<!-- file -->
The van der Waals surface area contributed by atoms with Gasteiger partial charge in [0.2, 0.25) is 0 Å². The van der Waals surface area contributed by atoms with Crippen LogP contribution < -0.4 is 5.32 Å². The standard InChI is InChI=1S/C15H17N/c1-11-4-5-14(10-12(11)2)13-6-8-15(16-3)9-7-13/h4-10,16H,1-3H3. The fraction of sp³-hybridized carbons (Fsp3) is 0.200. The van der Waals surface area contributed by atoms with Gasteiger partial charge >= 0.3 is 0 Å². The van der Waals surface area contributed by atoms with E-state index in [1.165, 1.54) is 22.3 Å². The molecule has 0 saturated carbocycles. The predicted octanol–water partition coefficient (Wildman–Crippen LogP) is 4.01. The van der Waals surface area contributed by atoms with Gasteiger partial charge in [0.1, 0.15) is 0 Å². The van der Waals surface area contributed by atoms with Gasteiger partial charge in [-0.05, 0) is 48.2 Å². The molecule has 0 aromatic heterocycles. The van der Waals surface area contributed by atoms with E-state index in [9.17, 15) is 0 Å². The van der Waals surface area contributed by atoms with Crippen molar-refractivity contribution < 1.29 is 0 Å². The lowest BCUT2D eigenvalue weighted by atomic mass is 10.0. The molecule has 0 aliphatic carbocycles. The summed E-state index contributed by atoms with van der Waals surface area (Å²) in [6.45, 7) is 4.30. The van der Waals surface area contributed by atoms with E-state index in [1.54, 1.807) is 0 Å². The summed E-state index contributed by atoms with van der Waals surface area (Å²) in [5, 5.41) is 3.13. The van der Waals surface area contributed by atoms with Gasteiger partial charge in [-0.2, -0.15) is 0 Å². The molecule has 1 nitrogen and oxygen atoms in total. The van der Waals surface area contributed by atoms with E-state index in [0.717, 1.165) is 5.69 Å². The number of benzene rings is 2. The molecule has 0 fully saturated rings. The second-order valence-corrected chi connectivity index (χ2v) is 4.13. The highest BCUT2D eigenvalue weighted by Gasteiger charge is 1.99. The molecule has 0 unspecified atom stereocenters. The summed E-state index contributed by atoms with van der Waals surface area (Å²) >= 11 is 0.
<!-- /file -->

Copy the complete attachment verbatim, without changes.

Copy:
The van der Waals surface area contributed by atoms with Gasteiger partial charge in [0.2, 0.25) is 0 Å². The van der Waals surface area contributed by atoms with Crippen LogP contribution < -0.4 is 5.32 Å². The standard InChI is InChI=1S/C15H17N/c1-11-4-5-14(10-12(11)2)13-6-8-15(16-3)9-7-13/h4-10,16H,1-3H3. The fraction of sp³-hybridized carbons (Fsp3) is 0.200. The van der Waals surface area contributed by atoms with Gasteiger partial charge >= 0.3 is 0 Å². The van der Waals surface area contributed by atoms with E-state index in [1.165, 1.54) is 22.3 Å². The molecule has 0 saturated carbocycles. The predicted octanol–water partition coefficient (Wildman–Crippen LogP) is 4.01. The van der Waals surface area contributed by atoms with Gasteiger partial charge in [0.1, 0.15) is 0 Å². The van der Waals surface area contributed by atoms with Gasteiger partial charge in [-0.05, 0) is 48.2 Å². The molecule has 0 aromatic heterocycles. The van der Waals surface area contributed by atoms with E-state index in [9.17, 15) is 0 Å². The van der Waals surface area contributed by atoms with Crippen molar-refractivity contribution < 1.29 is 0 Å². The lowest BCUT2D eigenvalue weighted by atomic mass is 10.0. The molecule has 0 aliphatic carbocycles. The summed E-state index contributed by atoms with van der Waals surface area (Å²) in [6.45, 7) is 4.30. The van der Waals surface area contributed by atoms with E-state index in [1.54, 1.807) is 0 Å². The summed E-state index contributed by atoms with van der Waals surface area (Å²) in [5, 5.41) is 3.13. The van der Waals surface area contributed by atoms with Gasteiger partial charge in [-0.2, -0.15) is 0 Å². The molecule has 1 nitrogen and oxygen atoms in total. The van der Waals surface area contributed by atoms with E-state index in [0.717, 1.165) is 5.69 Å². The number of benzene rings is 2. The molecule has 0 fully saturated rings. The second-order valence-corrected chi connectivity index (χ2v) is 4.13. The highest BCUT2D eigenvalue weighted by Gasteiger charge is 1.99. The molecule has 0 unspecified atom stereocenters. The summed E-state index contributed by atoms with van der Waals surface area (Å²) >= 11 is 0.